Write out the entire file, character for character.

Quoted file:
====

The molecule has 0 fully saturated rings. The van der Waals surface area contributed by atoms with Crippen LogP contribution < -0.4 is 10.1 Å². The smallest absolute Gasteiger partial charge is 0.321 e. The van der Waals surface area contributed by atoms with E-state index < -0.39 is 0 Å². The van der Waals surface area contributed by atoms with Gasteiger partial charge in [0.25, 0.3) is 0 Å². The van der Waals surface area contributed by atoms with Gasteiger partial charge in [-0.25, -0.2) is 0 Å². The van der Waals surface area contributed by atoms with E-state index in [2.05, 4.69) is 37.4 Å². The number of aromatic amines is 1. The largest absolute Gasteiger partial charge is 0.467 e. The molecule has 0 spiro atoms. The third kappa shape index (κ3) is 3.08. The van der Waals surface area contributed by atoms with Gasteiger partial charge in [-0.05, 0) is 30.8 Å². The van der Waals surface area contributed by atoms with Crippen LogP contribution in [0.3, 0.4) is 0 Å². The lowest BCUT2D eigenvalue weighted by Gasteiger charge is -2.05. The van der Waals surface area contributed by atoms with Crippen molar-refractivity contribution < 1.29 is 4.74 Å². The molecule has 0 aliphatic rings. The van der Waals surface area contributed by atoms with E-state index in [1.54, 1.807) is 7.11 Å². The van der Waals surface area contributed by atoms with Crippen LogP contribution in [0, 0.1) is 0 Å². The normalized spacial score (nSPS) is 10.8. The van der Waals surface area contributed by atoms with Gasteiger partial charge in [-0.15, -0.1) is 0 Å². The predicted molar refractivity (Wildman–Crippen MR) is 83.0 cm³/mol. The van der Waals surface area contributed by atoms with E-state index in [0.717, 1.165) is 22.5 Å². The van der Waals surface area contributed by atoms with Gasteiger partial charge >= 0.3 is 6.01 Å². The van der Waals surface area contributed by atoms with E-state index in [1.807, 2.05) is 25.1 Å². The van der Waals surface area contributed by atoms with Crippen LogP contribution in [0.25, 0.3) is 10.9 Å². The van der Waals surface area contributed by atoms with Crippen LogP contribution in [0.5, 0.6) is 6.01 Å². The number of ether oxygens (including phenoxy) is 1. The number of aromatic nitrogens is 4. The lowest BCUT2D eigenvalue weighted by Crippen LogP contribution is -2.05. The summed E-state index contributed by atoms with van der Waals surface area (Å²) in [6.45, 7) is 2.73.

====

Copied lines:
The molecule has 0 fully saturated rings. The van der Waals surface area contributed by atoms with Crippen LogP contribution < -0.4 is 10.1 Å². The smallest absolute Gasteiger partial charge is 0.321 e. The van der Waals surface area contributed by atoms with E-state index < -0.39 is 0 Å². The van der Waals surface area contributed by atoms with Gasteiger partial charge in [0.25, 0.3) is 0 Å². The van der Waals surface area contributed by atoms with Gasteiger partial charge in [-0.25, -0.2) is 0 Å². The van der Waals surface area contributed by atoms with E-state index in [2.05, 4.69) is 37.4 Å². The number of aromatic amines is 1. The largest absolute Gasteiger partial charge is 0.467 e. The molecule has 0 spiro atoms. The third kappa shape index (κ3) is 3.08. The van der Waals surface area contributed by atoms with Gasteiger partial charge in [-0.05, 0) is 30.8 Å². The van der Waals surface area contributed by atoms with Crippen LogP contribution in [0.3, 0.4) is 0 Å². The lowest BCUT2D eigenvalue weighted by Gasteiger charge is -2.05. The van der Waals surface area contributed by atoms with Crippen molar-refractivity contribution < 1.29 is 4.74 Å². The molecule has 0 aliphatic rings. The van der Waals surface area contributed by atoms with E-state index in [1.54, 1.807) is 7.11 Å². The van der Waals surface area contributed by atoms with Crippen LogP contribution in [0, 0.1) is 0 Å². The normalized spacial score (nSPS) is 10.8. The van der Waals surface area contributed by atoms with Gasteiger partial charge in [-0.15, -0.1) is 0 Å². The predicted molar refractivity (Wildman–Crippen MR) is 83.0 cm³/mol. The van der Waals surface area contributed by atoms with E-state index in [0.717, 1.165) is 22.5 Å². The van der Waals surface area contributed by atoms with Gasteiger partial charge >= 0.3 is 6.01 Å². The van der Waals surface area contributed by atoms with E-state index in [1.807, 2.05) is 25.1 Å². The van der Waals surface area contributed by atoms with Crippen LogP contribution in [0.25, 0.3) is 10.9 Å². The van der Waals surface area contributed by atoms with Crippen LogP contribution in [0.5, 0.6) is 6.01 Å². The number of ether oxygens (including phenoxy) is 1. The number of aromatic nitrogens is 4. The lowest BCUT2D eigenvalue weighted by Crippen LogP contribution is -2.05. The summed E-state index contributed by atoms with van der Waals surface area (Å²) in [6.45, 7) is 2.73.